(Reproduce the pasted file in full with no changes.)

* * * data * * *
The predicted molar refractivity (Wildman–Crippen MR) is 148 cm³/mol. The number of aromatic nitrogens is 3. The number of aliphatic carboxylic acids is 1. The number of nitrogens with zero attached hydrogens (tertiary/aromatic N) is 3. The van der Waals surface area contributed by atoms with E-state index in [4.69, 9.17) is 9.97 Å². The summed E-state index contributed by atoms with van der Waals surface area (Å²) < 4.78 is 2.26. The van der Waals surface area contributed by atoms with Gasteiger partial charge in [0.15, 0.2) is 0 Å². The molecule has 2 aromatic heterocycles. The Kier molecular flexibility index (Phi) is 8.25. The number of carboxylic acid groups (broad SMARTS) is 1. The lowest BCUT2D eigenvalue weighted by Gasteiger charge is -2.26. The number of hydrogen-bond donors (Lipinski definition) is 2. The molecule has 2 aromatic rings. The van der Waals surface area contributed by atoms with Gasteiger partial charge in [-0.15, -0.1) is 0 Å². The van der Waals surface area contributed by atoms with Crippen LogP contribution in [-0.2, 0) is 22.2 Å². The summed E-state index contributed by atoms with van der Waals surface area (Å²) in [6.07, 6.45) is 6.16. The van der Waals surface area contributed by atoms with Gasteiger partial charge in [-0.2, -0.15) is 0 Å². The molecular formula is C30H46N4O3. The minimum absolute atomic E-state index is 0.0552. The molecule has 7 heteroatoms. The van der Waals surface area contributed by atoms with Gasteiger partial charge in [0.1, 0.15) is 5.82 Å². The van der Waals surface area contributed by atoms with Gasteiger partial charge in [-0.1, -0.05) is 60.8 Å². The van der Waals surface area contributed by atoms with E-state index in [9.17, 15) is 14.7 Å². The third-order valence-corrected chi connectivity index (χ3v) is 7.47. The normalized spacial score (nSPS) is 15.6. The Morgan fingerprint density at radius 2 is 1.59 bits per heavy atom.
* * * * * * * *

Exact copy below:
The predicted molar refractivity (Wildman–Crippen MR) is 148 cm³/mol. The number of aromatic nitrogens is 3. The number of aliphatic carboxylic acids is 1. The number of nitrogens with zero attached hydrogens (tertiary/aromatic N) is 3. The van der Waals surface area contributed by atoms with E-state index in [4.69, 9.17) is 9.97 Å². The summed E-state index contributed by atoms with van der Waals surface area (Å²) < 4.78 is 2.26. The van der Waals surface area contributed by atoms with Gasteiger partial charge in [0.15, 0.2) is 0 Å². The molecule has 2 aromatic heterocycles. The Kier molecular flexibility index (Phi) is 8.25. The number of carboxylic acid groups (broad SMARTS) is 1. The lowest BCUT2D eigenvalue weighted by Gasteiger charge is -2.26. The number of hydrogen-bond donors (Lipinski definition) is 2. The molecule has 2 aromatic rings. The van der Waals surface area contributed by atoms with Gasteiger partial charge in [-0.15, -0.1) is 0 Å². The van der Waals surface area contributed by atoms with Crippen LogP contribution in [-0.2, 0) is 22.2 Å². The summed E-state index contributed by atoms with van der Waals surface area (Å²) in [6.07, 6.45) is 6.16. The van der Waals surface area contributed by atoms with Gasteiger partial charge in [-0.2, -0.15) is 0 Å². The molecular formula is C30H46N4O3. The minimum absolute atomic E-state index is 0.0552. The molecule has 7 heteroatoms. The van der Waals surface area contributed by atoms with Gasteiger partial charge in [0.1, 0.15) is 5.82 Å². The van der Waals surface area contributed by atoms with Gasteiger partial charge in [-0.1, -0.05) is 60.8 Å². The van der Waals surface area contributed by atoms with E-state index in [9.17, 15) is 14.7 Å². The third-order valence-corrected chi connectivity index (χ3v) is 7.47. The normalized spacial score (nSPS) is 15.6. The Morgan fingerprint density at radius 2 is 1.59 bits per heavy atom.